Author Topic: Wyeast London Ale  (Read 741 times)

Offline TXFlyGuy

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Wyeast London Ale
« on: March 31, 2021, 05:30:59 PM »
Brewing an Imperial Stout today, using London Ale yeast. The website says it is good up to 11% ABV.
Never made a high gravity beer with this before. Mine came in at 1.093, or 22.2 Brix.

What has your experience been?

Looks like my efficiency is off a bit, as the recipe calculator said OG of 1.120.
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Offline dannyjed

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Re: Wyeast London Ale
« Reply #1 on: March 31, 2021, 05:38:31 PM »
When I make big beers my efficiency always goes down 10-15%. I pay less attention to what the yeast manufacturer states as the max alcohol tolerance and more to what the wort composition is. The more Crystal and Roasted grains the less attenuation.


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Offline denny

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Re: Wyeast London Ale
« Reply #2 on: March 31, 2021, 05:47:44 PM »
When I make big beers my efficiency always goes down 10-15%. I pay less attention to what the yeast manufacturer states as the max alcohol tolerance and more to what the wort composition is. The more Crystal and Roasted grains the less attenuation.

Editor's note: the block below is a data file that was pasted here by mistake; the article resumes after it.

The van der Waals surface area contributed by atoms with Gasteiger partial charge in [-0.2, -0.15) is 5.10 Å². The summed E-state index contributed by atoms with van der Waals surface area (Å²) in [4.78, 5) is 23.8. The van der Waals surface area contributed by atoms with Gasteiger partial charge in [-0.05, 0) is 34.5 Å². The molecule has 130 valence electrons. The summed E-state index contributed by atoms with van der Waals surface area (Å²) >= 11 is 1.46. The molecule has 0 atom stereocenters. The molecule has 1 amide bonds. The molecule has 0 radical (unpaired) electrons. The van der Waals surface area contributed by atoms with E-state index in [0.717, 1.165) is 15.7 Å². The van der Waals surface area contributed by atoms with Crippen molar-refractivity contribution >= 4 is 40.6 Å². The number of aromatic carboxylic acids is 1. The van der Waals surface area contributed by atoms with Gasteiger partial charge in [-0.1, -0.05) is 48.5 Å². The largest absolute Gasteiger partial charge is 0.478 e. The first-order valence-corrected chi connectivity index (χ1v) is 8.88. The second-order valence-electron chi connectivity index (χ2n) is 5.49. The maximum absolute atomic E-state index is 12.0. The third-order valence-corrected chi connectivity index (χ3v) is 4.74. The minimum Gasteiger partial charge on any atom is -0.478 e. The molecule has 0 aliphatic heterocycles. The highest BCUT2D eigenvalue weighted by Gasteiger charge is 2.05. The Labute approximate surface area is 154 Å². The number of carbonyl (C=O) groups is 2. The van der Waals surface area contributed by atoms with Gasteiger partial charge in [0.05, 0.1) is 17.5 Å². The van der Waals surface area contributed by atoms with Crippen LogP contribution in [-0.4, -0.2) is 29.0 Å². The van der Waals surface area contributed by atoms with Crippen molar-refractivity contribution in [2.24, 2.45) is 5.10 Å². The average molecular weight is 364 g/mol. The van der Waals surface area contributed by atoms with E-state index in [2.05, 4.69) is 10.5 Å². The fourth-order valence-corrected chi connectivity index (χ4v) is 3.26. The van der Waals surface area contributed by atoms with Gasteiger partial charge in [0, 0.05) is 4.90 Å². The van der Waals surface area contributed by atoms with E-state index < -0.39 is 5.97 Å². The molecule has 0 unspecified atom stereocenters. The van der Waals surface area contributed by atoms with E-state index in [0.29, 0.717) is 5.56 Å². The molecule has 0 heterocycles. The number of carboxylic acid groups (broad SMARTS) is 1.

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THIS.  Yeast attenuation rating is for comparing one yeast to another using a standard wort.  It doesn't necessarily reflect that attenuation you can expect.  Wort composition is the main factor in attenuation.
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Offline TXFlyGuy

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Re: Wyeast London Ale
« Reply #3 on: March 31, 2021, 06:14:44 PM »
When I make big beers my efficiency always goes down 10-15%. I pay less attention to what the yeast manufacturer states as the max alcohol tolerance and more to what the wort composition is. The more Crystal and Roasted grains the less attenuation.


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THIS.  Yeast attenuation rating is for comparing one yeast to another using a standard wort.  It doesn't necessarily reflect that attenuation you can expect.  Wort composition is the main factor in attenuation.

Ok, understand. So with an OG of 1.093, any guess as to what we should expect? The ferment temp is 62F.
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Offline denny

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Re: Wyeast London Ale
« Reply #4 on: March 31, 2021, 06:18:43 PM »
When I make big beers my efficiency always goes down 10-15%. I pay less attention to what the yeast manufacturer states as the max alcohol tolerance and more to what the wort composition is. The more Crystal and Roasted grains the less attenuation.


Sent from my iPhone using Tapatalk